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Students and staff assembled in the auditorium of Mountain Vista High School for what senior Grace Wilson described as a “once in a lifetime” experience. On stage, behind a long table, sat the Colorado Supreme Court. Over three hours, the seven justices heard two cases.
“It seemed very thorough,” said Wilson, 17, “and it assured me that they are doing their job very well.”
The visit was part of Courts in the Community, an educational program created by the Colorado Supreme Court and Court of Appeals on Law Day — May 1 — in 1986. The program's goal is to show Colorado high school students how the Colorado judicial system works and how disputes are resolved in a democratic society, according to the Colorado Judicial Department. Both courts try to visit one urban and one rural school each year in the fall and spring, where they hear two oral arguments. The cases are not mock; the courts issue official opinions weeks or months later.
At Mountain Vista on Oct. 17, the Colorado Supreme Court first heard a case involving a tree planted on a mutual property line that one neighbor wants removed and the other wants to protect. In the second case, lawyers argued whether or not somebody who drives drunk but does not place a particular person at substantial risk of death or serious bodily injury can be guilty of attempted manslaughter and attempted assault, a document from Colorado Judicial Department says.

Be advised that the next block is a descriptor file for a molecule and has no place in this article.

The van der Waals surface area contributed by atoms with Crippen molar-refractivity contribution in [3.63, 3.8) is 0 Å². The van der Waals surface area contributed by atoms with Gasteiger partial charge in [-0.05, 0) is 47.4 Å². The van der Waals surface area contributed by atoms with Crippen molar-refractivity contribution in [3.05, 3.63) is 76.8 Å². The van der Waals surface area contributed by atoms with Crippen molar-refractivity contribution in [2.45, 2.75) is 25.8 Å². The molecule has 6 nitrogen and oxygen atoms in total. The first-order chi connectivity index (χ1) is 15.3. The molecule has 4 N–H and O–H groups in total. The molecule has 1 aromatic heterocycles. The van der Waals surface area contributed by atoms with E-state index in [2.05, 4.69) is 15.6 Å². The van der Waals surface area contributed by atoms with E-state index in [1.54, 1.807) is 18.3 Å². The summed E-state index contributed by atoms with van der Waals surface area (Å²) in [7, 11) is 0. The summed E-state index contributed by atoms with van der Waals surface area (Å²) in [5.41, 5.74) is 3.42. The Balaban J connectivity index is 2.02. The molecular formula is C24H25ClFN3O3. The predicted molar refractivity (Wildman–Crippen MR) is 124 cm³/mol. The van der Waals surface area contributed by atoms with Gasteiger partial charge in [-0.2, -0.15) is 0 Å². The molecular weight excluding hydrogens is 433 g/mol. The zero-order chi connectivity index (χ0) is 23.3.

In both cases, lawyers referred to a precedent, or a former case that helps the court make a decision on a current similar case.
“That is something that is hard to grasp unless it is in front of you,” said Douglas County School District Interim Superintendent Erin Kane.
Students from government, leadership, history, speech and debate classes at Mountain Vista and other schools in the district filled the seats of the auditorium. The event — which had a catered breakfast, security from the Douglas County Sheriff's Office and about 375 students — took months to plan, said Mountain Vista principal Mike Weaver.
“A lot goes into the process,” Weaver said. “I think it's a great, authentic, relevant event for our kids to see.”
Following each case, students asked lawyers questions about their decision-making process and backgrounds. At the end of the program, students lined up at the edge of the stage to question the Colorado Supreme Court.
“Is it a long road? Sure,” Justice Monica Marquez replied to a student. “It does take time, experience and there are a lot of bumps along the way.”
For Mountain Vista senior Maya Doane, the program encouraged her career aspirations. She plans on majoring in history and Spanish and going to law school.
“It was very interesting,” Doane said, “and I am very thankful for the opportunity.”
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